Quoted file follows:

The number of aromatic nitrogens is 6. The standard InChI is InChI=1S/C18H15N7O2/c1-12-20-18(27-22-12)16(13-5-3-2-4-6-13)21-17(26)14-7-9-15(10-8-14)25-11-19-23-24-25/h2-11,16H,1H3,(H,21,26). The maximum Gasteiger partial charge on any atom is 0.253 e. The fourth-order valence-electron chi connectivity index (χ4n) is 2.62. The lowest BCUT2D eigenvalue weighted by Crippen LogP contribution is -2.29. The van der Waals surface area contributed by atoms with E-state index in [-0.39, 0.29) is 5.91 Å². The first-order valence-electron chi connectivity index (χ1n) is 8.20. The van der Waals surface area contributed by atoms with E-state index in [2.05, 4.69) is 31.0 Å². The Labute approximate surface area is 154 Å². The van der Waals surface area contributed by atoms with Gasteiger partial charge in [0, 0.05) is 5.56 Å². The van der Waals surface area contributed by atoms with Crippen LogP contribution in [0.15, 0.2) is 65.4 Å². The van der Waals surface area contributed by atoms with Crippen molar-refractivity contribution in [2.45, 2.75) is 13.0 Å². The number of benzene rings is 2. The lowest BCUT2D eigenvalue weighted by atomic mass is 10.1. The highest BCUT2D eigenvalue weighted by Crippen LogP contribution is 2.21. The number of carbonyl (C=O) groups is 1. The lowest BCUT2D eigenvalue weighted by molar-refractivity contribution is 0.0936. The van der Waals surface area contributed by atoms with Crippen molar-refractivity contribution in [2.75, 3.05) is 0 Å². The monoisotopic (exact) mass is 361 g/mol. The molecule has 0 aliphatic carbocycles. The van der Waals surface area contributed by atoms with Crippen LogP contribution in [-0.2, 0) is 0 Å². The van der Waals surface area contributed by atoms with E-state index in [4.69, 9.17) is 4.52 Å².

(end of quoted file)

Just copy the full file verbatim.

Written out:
The number of aromatic nitrogens is 6. The standard InChI is InChI=1S/C18H15N7O2/c1-12-20-18(27-22-12)16(13-5-3-2-4-6-13)21-17(26)14-7-9-15(10-8-14)25-11-19-23-24-25/h2-11,16H,1H3,(H,21,26). The maximum Gasteiger partial charge on any atom is 0.253 e. The fourth-order valence-electron chi connectivity index (χ4n) is 2.62. The lowest BCUT2D eigenvalue weighted by Crippen LogP contribution is -2.29. The van der Waals surface area contributed by atoms with E-state index in [-0.39, 0.29) is 5.91 Å². The first-order valence-electron chi connectivity index (χ1n) is 8.20. The van der Waals surface area contributed by atoms with E-state index in [2.05, 4.69) is 31.0 Å². The Labute approximate surface area is 154 Å². The van der Waals surface area contributed by atoms with Gasteiger partial charge in [0, 0.05) is 5.56 Å². The van der Waals surface area contributed by atoms with Crippen LogP contribution in [0.15, 0.2) is 65.4 Å². The van der Waals surface area contributed by atoms with Crippen molar-refractivity contribution in [2.45, 2.75) is 13.0 Å². The number of benzene rings is 2. The lowest BCUT2D eigenvalue weighted by atomic mass is 10.1. The highest BCUT2D eigenvalue weighted by Crippen LogP contribution is 2.21. The number of carbonyl (C=O) groups is 1. The lowest BCUT2D eigenvalue weighted by molar-refractivity contribution is 0.0936. The van der Waals surface area contributed by atoms with Crippen molar-refractivity contribution in [2.75, 3.05) is 0 Å². The monoisotopic (exact) mass is 361 g/mol. The molecule has 0 aliphatic carbocycles. The van der Waals surface area contributed by atoms with Crippen LogP contribution in [-0.2, 0) is 0 Å². The van der Waals surface area contributed by atoms with E-state index in [4.69, 9.17) is 4.52 Å².